Mike Matheny got his first career ejection last night

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Tony La Russa was ejected once every 50 or so games throughout his 33-year managing career, but it took his replacement, Mike Matheny, just three weeks and 18 games to get the boot for the first time.

Matheny received his first career ejection last night when he argued with second base umpire Bill Welke over an extra-inning call in which Tony Campana was ruled safe stealing second base despite Yadier Molina’s throw seemingly beating him.

Matheny explained afterward that he thought Campana was out and he thought the umpiring crew blew an earlier call as well, so his frustration boiled over in the 10th inning of what turned out to be a 3-2 loss when Campana scored from second base with the winning run on an Alfonso Soriano single.

“It’s a shame is all,” Matheny told Cash Kruth of MLB.com. “First run was a shame and the last run was a shame. Those are my thoughts.

And many more!

Steven Matz likely to start season on DL; Zack Wheeler to adhere to innings limit

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Mets manager Terry Collins said on Wednesday, “It’s unlikely that [Steven Matz] will start the season with us.” The final spot in the Mets’ starting rotation will go to either Zack Wheeler or Seth Lugo, Newsday’s Marc Carig reports.

On Wheeler’s innings limit, assistant GM John Ricco said, “There’s going to be some number but we don’t exactly know what that is.” Wheeler missed the last two seasons after undergoing Tommy John surgery.

Neither Wheeler nor Lugo have had terrific springs as each carries a 5.11 and 5.56 Grapefruit League ERA, respectively. However, Carig notes that Wheeler has impressed simply by appearing healthy and brandishing a fastball that once again sits in the mid- to high-90’s. Lugo, meanwhile, proved crucial to the Mets last year, posting a 2.67 ERA across eight starts and nine relief appearances.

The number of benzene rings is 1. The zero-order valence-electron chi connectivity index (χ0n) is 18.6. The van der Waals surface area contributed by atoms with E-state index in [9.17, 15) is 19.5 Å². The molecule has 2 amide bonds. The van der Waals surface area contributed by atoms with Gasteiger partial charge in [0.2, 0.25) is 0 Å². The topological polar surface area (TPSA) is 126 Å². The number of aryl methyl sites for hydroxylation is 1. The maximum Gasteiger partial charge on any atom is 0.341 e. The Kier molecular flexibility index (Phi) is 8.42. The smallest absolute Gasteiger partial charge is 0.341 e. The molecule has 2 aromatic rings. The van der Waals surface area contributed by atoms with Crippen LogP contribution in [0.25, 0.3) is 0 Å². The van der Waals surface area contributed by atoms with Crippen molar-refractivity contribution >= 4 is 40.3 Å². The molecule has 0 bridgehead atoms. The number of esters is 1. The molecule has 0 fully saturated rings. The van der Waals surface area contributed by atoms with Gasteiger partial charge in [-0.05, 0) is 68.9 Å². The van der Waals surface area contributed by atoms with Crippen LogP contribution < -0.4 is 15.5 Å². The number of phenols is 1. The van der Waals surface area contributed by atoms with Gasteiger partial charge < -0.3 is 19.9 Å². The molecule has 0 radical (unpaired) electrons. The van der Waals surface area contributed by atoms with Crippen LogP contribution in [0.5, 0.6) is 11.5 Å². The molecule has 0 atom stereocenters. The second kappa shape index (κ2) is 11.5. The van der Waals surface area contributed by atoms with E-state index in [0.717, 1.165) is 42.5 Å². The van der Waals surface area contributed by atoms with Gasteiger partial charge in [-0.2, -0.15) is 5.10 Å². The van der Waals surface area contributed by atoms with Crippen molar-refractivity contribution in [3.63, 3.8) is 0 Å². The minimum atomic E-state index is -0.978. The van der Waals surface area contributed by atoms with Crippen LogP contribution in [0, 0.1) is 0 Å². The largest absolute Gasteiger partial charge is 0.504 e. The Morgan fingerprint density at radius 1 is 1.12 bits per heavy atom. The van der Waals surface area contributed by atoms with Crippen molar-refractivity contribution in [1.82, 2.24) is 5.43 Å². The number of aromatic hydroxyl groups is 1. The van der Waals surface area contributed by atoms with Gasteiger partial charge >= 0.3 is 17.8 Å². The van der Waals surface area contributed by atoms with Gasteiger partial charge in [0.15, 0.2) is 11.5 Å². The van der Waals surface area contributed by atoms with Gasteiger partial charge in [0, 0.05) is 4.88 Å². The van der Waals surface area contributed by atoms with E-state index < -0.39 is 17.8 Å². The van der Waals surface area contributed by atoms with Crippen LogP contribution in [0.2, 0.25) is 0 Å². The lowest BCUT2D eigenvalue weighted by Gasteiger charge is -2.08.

Rockies sign 30-year lease to stay in Coors Field

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Nick Groke of the Denver Post reports that the Rockies agreed to a $200 million, 30-year lease with the Metropolitan Baseball Stadium District, which is the state division that owns Coors Field. As part of the deal, the Rockies will lease and develop a plot of land south of the stadium, which will cost the team $125 million for 99 years.

As Groke points out, had the Rockies not reached a deal by Thursday, March 30, the lease would have rolled over for five more years.

Rockies owner Dick Monfort issued a statement, saying, “We are proud that Coors Field will continue to be a vital part of a vibrant city, drawing fans from near and far and making our Colorado residents proud.”

The Rockies moved into Coors Field in 1995. It is the National League’s third oldest stadium. In that span of time, the Rockies have made the playoffs three times, the last coming in 2009 when they lost in the NLDS to the Phillies. The Rockies were swept in the 2007 World Series by the Red Sox.